Danish designer Peter Hvidt was trained as an architect and as cabinetmaker at the School of Arts and Crafts in Copenhagen. He exhibited regularly at the Cabinetmaker’s Guild exhibitions, as a designer and as an exhibition architect, and also taught at the School of Arts and Crafts from 1942-45. Hvidt completed part of his most inconic work with Orla Mølgaard-Nielsen, the duo worked together from 1944 to 1975 in 1950 he and Mølgaard-Nielsen designed the “AX” chair which became the major icon of their career.
Inspired by the designs of Charles and Ray Eames, the “AX” chair was the first Danish chair with a seat and back made of double curved laminated wood. The chair was produced by Fritz Hansen and was built using Hansen’s process for laminate gluing, which was in turn acquired from a technique used to make tennis rackets. This process helped to open up a more diverse and wider market for Danish furniture that made the country a leader in modern design. This design also opened up an exciting new arena of exportation possibilities because it took into account the elements necessary to make the chair more transportable.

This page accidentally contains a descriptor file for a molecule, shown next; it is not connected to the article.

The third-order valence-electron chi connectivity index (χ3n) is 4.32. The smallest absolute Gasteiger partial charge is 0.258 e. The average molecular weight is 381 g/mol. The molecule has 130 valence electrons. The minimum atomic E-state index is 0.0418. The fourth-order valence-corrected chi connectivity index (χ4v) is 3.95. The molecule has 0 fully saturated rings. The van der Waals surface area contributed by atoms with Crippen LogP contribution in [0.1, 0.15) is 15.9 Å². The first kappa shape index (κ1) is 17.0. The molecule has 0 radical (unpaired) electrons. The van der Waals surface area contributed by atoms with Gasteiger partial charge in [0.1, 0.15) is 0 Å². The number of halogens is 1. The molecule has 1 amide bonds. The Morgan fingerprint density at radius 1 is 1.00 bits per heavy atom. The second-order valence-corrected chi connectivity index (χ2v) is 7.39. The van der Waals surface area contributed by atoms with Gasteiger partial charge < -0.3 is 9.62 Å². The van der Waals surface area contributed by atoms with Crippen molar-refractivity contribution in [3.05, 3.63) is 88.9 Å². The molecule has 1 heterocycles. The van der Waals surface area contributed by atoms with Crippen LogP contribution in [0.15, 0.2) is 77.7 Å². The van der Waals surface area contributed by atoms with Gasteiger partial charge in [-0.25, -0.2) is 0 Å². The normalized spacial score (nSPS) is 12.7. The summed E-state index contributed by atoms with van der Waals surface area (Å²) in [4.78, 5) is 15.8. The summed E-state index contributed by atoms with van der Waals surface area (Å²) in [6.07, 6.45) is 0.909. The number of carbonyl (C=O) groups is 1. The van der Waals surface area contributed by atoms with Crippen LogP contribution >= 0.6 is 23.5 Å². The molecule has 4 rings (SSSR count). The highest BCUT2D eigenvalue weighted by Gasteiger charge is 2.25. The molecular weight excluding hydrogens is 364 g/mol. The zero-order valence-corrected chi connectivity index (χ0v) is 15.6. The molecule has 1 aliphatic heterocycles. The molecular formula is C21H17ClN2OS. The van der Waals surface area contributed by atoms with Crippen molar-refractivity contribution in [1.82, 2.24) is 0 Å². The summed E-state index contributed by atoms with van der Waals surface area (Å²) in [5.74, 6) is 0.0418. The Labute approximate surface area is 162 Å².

seat and back could be removed and packaged separately, basically dismantling the entire chair for easy shipping. The “AX” chair was built in several different variations, with and without armrests and with reversible leather upholstery instead of the wood seat. It was also accompanied by the “AX” table and was exhibited in 1951 as part of the “Good Design” show sponsored by the MoMA. Hvidt designed for further companies such as Ludwig Pontoppidan, Søborg Møbelfabrik and France & Søn. It is from his time with these repuatable manufacturing compaines that his best work came to fruition, this makes Peter Hvidt a formidable force within the Mid Century Danish Designers